A structured physical activity program at school can improve children's fitness and decrease body fat, a study published online in the British Medical Journal shows.
Researchers in Switzerland studied 540 seven and 11-year-olds in 15 schools. Over nine months, pupils randomly allocated to an intervention group underwent a physical activity program designed by experts. This involved structuring their existing three physical education lessons and adding two extra lessons a week. They were also given daily short activity breaks and physical activity homework. Pupils randomly allocated to a control group continued to receive their existing three lessons only.
Researchers reported a relative decrease in body fat, improved aerobic fitness, higher levels of in-school physical activity, smaller increases or larger reductions in body mass index (BMI), and lower cardiovascular risk in the intervention group. However, overall daily physical activity and quality of life did not change significantly.
Ninety per cent of the children and 70% of the teachers enjoyed the five physical education lessons and wanted them to continue. The researchers attribute the success of the program to its use of experts, attractiveness to both children and teachers, intensity, and integration into the school curriculum.
They say the study offers a practical way of implementing a physical activity program in schools. This is important since childhood obesity and cardiovascular disease are increasingly common, and many children are not responsive to programs aimed at increasing out-of-school physical activity.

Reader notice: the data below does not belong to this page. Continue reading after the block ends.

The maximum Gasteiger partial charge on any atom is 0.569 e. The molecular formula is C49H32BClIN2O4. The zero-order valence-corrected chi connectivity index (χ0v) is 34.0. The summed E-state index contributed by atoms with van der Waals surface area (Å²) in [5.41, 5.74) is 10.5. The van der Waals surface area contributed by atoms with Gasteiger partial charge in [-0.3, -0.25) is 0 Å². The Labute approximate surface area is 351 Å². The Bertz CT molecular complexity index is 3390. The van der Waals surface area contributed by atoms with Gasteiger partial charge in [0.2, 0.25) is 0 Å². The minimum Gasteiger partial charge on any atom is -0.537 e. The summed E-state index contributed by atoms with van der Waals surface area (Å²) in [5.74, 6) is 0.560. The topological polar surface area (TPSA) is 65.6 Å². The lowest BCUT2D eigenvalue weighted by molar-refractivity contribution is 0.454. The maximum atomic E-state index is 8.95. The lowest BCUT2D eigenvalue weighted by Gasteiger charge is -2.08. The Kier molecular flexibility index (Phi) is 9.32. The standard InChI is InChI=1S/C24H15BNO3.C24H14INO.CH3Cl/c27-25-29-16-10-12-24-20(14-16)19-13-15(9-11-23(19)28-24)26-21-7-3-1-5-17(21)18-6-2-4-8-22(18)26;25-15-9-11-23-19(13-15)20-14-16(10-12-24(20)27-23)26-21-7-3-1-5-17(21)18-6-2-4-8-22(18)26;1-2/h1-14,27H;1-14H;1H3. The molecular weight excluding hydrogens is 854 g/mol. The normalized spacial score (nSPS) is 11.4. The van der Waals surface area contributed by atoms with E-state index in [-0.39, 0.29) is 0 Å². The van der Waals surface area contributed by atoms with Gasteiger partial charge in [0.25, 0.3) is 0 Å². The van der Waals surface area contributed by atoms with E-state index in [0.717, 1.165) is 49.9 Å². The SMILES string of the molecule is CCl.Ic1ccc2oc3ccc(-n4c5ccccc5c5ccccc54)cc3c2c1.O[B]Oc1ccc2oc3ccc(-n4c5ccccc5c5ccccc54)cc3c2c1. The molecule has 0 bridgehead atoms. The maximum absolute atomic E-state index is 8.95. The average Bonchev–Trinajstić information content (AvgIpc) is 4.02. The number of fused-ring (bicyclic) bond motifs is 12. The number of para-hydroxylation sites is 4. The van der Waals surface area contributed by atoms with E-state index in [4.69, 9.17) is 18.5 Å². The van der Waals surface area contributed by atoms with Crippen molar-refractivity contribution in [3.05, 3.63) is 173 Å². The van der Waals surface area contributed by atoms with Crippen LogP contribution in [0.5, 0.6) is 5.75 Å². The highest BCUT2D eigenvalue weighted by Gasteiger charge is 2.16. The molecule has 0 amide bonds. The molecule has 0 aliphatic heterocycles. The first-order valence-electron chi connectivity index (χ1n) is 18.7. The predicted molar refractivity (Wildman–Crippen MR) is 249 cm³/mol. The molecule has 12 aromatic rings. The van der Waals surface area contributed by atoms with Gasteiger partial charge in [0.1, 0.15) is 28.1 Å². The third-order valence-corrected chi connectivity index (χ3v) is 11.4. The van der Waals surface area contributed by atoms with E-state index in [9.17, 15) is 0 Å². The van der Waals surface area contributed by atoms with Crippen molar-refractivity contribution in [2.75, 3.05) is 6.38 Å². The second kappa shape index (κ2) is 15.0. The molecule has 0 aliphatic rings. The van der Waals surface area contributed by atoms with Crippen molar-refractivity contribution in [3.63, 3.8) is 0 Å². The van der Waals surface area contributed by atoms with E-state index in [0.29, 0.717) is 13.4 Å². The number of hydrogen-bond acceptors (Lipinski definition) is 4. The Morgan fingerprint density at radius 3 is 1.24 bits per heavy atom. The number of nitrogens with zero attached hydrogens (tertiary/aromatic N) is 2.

As well as improving the health and fitness of children, such programs can improve health in later life by reducing cardiovascular and other diseases, they conclude. Since the population of Switzerland is considered representative for central Europe, the results may apply to many other Western countries.
School based physical activity programs are promising, but may be difficult to sustain in the long term, say researchers in an accompanying editorial. Wider implementation of this intervention would substantially add to the school timetable, and further research into the feasibility and acceptability of such a strategy in different countries is needed, they conclude.
Materials provided by BMJ-British Medical Journal. Note: Content may be edited for style and length.
Cite This Page: